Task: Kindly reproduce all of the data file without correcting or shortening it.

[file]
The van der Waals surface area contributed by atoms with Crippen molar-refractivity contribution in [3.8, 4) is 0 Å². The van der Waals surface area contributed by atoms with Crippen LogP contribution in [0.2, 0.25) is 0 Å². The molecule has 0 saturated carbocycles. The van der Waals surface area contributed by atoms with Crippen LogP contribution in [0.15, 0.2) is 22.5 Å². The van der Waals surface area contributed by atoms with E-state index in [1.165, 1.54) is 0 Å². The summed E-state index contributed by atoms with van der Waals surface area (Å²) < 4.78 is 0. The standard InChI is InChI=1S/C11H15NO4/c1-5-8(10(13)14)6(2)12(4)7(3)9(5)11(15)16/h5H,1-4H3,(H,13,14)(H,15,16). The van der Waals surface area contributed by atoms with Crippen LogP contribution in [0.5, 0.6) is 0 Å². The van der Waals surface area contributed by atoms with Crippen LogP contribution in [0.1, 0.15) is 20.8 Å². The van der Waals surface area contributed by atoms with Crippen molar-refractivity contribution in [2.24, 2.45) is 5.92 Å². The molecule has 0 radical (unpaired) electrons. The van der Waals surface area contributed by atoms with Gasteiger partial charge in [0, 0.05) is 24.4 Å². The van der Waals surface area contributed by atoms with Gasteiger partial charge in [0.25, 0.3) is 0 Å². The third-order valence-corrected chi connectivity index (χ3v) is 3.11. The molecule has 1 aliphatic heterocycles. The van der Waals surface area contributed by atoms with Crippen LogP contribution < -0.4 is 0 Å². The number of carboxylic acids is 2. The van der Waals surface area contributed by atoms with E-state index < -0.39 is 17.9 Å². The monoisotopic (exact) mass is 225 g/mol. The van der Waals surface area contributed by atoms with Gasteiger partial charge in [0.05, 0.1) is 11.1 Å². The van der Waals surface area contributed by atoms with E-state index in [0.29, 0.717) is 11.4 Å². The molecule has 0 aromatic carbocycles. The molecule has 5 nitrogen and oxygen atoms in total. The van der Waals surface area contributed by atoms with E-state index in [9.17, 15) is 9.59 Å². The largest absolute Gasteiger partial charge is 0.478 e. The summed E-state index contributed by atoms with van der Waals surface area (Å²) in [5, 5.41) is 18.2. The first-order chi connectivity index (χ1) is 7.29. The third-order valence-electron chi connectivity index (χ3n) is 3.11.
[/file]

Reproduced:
The van der Waals surface area contributed by atoms with Crippen molar-refractivity contribution in [3.8, 4) is 0 Å². The van der Waals surface area contributed by atoms with Crippen LogP contribution in [0.2, 0.25) is 0 Å². The molecule has 0 saturated carbocycles. The van der Waals surface area contributed by atoms with Crippen LogP contribution in [0.15, 0.2) is 22.5 Å². The van der Waals surface area contributed by atoms with E-state index in [1.165, 1.54) is 0 Å². The summed E-state index contributed by atoms with van der Waals surface area (Å²) < 4.78 is 0. The standard InChI is InChI=1S/C11H15NO4/c1-5-8(10(13)14)6(2)12(4)7(3)9(5)11(15)16/h5H,1-4H3,(H,13,14)(H,15,16). The van der Waals surface area contributed by atoms with Crippen LogP contribution in [0.5, 0.6) is 0 Å². The van der Waals surface area contributed by atoms with Crippen LogP contribution in [0.1, 0.15) is 20.8 Å². The van der Waals surface area contributed by atoms with Crippen molar-refractivity contribution in [2.24, 2.45) is 5.92 Å². The molecule has 0 radical (unpaired) electrons. The van der Waals surface area contributed by atoms with Gasteiger partial charge in [0, 0.05) is 24.4 Å². The van der Waals surface area contributed by atoms with Gasteiger partial charge in [0.25, 0.3) is 0 Å². The third-order valence-corrected chi connectivity index (χ3v) is 3.11. The molecule has 1 aliphatic heterocycles. The van der Waals surface area contributed by atoms with Crippen LogP contribution < -0.4 is 0 Å². The number of carboxylic acids is 2. The van der Waals surface area contributed by atoms with E-state index < -0.39 is 17.9 Å². The monoisotopic (exact) mass is 225 g/mol. The van der Waals surface area contributed by atoms with Gasteiger partial charge in [0.05, 0.1) is 11.1 Å². The van der Waals surface area contributed by atoms with E-state index in [0.29, 0.717) is 11.4 Å². The molecule has 0 aromatic carbocycles. The molecule has 5 nitrogen and oxygen atoms in total. The van der Waals surface area contributed by atoms with E-state index in [9.17, 15) is 9.59 Å². The largest absolute Gasteiger partial charge is 0.478 e. The summed E-state index contributed by atoms with van der Waals surface area (Å²) in [5, 5.41) is 18.2. The first-order chi connectivity index (χ1) is 7.29. The third-order valence-electron chi connectivity index (χ3n) is 3.11.